To pursue and consume new technologies, and in addition to ensuring that they are properly protected, health care providers must have a thorough understanding of the highly dynamic and elastic demands of cloud security. The alternative has the potential to complicate or derail the successful adoption of a SASE model. To overcome this challenge, institutions need to take advantage of AI-driven automation and other cutting-edge networking technologies. Doing so will empower them to properly integrate network and security elements into a single platform that has the ability to support the rapid growth of digital health services and which can be easily deployed, managed and updated. Adopting an architecture of this scale with the array of services and capabilities to accommodate the vast array of deployment needs (users to apps, IoT to infrastructure) is not one to be undertaken lightly, nor without a firm grasp of key objectives. SASE has enormous potential to deliver providers from many of the architectural challenges that were introduced over the last 15 years. However, if it is adopted without a purposeful intent or an understanding of exactly what the final solution should yield for the organization, where the operational responsibilities and uses lie and how it can accommodate future needs, the outcome will be no different than the current obstacles many are trying to escape.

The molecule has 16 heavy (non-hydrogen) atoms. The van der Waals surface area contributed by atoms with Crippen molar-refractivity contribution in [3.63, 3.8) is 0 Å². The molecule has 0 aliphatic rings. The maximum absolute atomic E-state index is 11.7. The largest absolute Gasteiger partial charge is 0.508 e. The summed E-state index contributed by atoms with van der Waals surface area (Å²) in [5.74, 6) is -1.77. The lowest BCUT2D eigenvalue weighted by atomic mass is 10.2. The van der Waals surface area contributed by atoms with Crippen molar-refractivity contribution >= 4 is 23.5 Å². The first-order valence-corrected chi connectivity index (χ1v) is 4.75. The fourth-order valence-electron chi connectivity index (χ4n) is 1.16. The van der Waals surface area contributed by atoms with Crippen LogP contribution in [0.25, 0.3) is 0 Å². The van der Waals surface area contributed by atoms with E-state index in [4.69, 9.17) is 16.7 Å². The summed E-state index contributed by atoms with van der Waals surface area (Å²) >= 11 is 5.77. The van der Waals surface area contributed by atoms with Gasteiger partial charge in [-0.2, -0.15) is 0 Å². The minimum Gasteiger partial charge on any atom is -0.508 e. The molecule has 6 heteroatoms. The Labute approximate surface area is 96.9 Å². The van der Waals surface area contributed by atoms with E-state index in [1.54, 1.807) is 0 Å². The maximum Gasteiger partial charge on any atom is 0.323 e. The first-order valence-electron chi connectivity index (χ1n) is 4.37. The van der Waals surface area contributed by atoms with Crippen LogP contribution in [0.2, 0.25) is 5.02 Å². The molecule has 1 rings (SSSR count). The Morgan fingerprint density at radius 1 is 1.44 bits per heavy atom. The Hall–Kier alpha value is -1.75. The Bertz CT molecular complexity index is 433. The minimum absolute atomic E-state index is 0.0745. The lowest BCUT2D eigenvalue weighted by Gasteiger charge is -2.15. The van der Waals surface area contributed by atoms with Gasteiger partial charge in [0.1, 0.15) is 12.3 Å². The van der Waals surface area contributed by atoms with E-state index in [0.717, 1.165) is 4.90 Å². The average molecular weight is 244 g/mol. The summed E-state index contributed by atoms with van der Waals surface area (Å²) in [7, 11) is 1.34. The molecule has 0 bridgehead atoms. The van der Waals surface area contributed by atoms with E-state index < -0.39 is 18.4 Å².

Monitor Threats on the Road Ahead
It’s impossible to protect against threats that cannot be seen or evaluated, no matter what industry you’re in. Specifically for health systems, added risks lie in the sheer volume of connected devices, computers and other technologies common throughout modern health care environments. However, by leveraging SASE and integrated network telemetry insights, digital risks—including service continuity, application threats and unusual activities—can be monitored and risk can be managed.
Health care has experienced years of digital transformation, and what’s clear is that the next step for any provider is the adoption of a SASE architecture. Health care providers will gain better visibility into their application and device-heavy environment while also employing a solution that can scale with the increased rate of digitalization. If the health care industry is to continue its rapid adoption of new technologies and devices, it must also choose and deploy a solution that can accommodate their many requirements—the risk of not doing so is too great.